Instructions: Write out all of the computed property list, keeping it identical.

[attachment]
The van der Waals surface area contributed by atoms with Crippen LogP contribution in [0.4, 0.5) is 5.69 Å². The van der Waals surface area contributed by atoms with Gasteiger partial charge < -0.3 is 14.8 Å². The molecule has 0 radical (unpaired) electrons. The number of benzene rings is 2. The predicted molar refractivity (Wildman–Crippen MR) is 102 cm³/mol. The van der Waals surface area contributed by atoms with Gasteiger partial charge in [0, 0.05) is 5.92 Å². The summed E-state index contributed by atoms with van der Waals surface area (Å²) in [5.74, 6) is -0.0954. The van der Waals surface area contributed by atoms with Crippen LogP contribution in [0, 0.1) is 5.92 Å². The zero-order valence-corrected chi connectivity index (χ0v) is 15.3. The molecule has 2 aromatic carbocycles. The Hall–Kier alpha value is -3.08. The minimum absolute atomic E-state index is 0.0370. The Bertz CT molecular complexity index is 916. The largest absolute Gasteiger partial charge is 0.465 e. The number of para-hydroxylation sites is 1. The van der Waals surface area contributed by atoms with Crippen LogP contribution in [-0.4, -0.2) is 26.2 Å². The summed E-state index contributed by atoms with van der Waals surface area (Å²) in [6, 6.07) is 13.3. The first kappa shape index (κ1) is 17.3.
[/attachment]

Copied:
The van der Waals surface area contributed by atoms with Crippen LogP contribution in [0.4, 0.5) is 5.69 Å². The van der Waals surface area contributed by atoms with Gasteiger partial charge < -0.3 is 14.8 Å². The molecule has 0 radical (unpaired) electrons. The number of benzene rings is 2. The predicted molar refractivity (Wildman–Crippen MR) is 102 cm³/mol. The van der Waals surface area contributed by atoms with Gasteiger partial charge in [0, 0.05) is 5.92 Å². The summed E-state index contributed by atoms with van der Waals surface area (Å²) in [5.74, 6) is -0.0954. The van der Waals surface area contributed by atoms with Crippen LogP contribution in [0, 0.1) is 5.92 Å². The zero-order valence-corrected chi connectivity index (χ0v) is 15.3. The molecule has 2 aromatic carbocycles. The Hall–Kier alpha value is -3.08. The minimum absolute atomic E-state index is 0.0370. The Bertz CT molecular complexity index is 916. The largest absolute Gasteiger partial charge is 0.465 e. The number of para-hydroxylation sites is 1. The van der Waals surface area contributed by atoms with Crippen LogP contribution in [-0.4, -0.2) is 26.2 Å². The summed E-state index contributed by atoms with van der Waals surface area (Å²) in [6, 6.07) is 13.3. The first kappa shape index (κ1) is 17.3.